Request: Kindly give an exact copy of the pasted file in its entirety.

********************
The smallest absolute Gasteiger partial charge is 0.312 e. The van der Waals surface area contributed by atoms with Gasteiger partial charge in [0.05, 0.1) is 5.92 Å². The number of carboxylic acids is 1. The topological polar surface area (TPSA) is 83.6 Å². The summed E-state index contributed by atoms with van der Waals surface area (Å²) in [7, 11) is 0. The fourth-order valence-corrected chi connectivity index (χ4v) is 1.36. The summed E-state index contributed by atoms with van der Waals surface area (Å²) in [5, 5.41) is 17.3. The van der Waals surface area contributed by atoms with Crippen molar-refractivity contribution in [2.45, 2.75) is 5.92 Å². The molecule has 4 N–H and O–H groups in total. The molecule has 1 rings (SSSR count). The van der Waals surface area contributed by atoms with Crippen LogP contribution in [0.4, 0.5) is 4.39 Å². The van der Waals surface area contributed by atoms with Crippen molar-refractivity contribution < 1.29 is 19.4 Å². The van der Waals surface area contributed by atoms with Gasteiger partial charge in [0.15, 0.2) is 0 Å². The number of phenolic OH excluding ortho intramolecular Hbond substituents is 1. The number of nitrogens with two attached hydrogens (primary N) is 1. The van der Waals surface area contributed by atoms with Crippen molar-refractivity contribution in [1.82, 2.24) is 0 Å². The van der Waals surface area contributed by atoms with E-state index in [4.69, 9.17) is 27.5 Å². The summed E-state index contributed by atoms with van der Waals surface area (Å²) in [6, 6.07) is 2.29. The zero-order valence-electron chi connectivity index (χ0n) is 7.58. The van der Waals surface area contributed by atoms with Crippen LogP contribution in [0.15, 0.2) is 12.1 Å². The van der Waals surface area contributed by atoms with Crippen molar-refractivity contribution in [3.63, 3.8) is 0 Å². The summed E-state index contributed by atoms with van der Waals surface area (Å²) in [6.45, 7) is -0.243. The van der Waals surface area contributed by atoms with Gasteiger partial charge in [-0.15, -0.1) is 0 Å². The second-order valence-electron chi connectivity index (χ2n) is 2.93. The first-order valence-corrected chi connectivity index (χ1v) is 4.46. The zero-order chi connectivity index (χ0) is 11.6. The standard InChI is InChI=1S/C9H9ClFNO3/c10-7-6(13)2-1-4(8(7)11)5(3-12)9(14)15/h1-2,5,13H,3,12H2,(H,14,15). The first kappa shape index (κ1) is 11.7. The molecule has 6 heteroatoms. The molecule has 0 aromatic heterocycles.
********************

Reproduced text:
The smallest absolute Gasteiger partial charge is 0.312 e. The van der Waals surface area contributed by atoms with Gasteiger partial charge in [0.05, 0.1) is 5.92 Å². The number of carboxylic acids is 1. The topological polar surface area (TPSA) is 83.6 Å². The summed E-state index contributed by atoms with van der Waals surface area (Å²) in [7, 11) is 0. The fourth-order valence-corrected chi connectivity index (χ4v) is 1.36. The summed E-state index contributed by atoms with van der Waals surface area (Å²) in [5, 5.41) is 17.3. The van der Waals surface area contributed by atoms with Crippen molar-refractivity contribution in [2.45, 2.75) is 5.92 Å². The molecule has 4 N–H and O–H groups in total. The molecule has 1 rings (SSSR count). The van der Waals surface area contributed by atoms with Crippen LogP contribution in [0.4, 0.5) is 4.39 Å². The van der Waals surface area contributed by atoms with Crippen molar-refractivity contribution < 1.29 is 19.4 Å². The van der Waals surface area contributed by atoms with Gasteiger partial charge in [0.15, 0.2) is 0 Å². The number of phenolic OH excluding ortho intramolecular Hbond substituents is 1. The number of nitrogens with two attached hydrogens (primary N) is 1. The van der Waals surface area contributed by atoms with Crippen molar-refractivity contribution in [1.82, 2.24) is 0 Å². The van der Waals surface area contributed by atoms with E-state index in [4.69, 9.17) is 27.5 Å². The summed E-state index contributed by atoms with van der Waals surface area (Å²) in [6, 6.07) is 2.29. The zero-order valence-electron chi connectivity index (χ0n) is 7.58. The van der Waals surface area contributed by atoms with Crippen LogP contribution in [0.15, 0.2) is 12.1 Å². The van der Waals surface area contributed by atoms with Crippen molar-refractivity contribution in [3.63, 3.8) is 0 Å². The summed E-state index contributed by atoms with van der Waals surface area (Å²) in [6.45, 7) is -0.243. The van der Waals surface area contributed by atoms with Gasteiger partial charge in [-0.15, -0.1) is 0 Å². The second-order valence-electron chi connectivity index (χ2n) is 2.93. The first-order valence-corrected chi connectivity index (χ1v) is 4.46. The zero-order chi connectivity index (χ0) is 11.6. The standard InChI is InChI=1S/C9H9ClFNO3/c10-7-6(13)2-1-4(8(7)11)5(3-12)9(14)15/h1-2,5,13H,3,12H2,(H,14,15). The first kappa shape index (κ1) is 11.7. The molecule has 6 heteroatoms. The molecule has 0 aromatic heterocycles.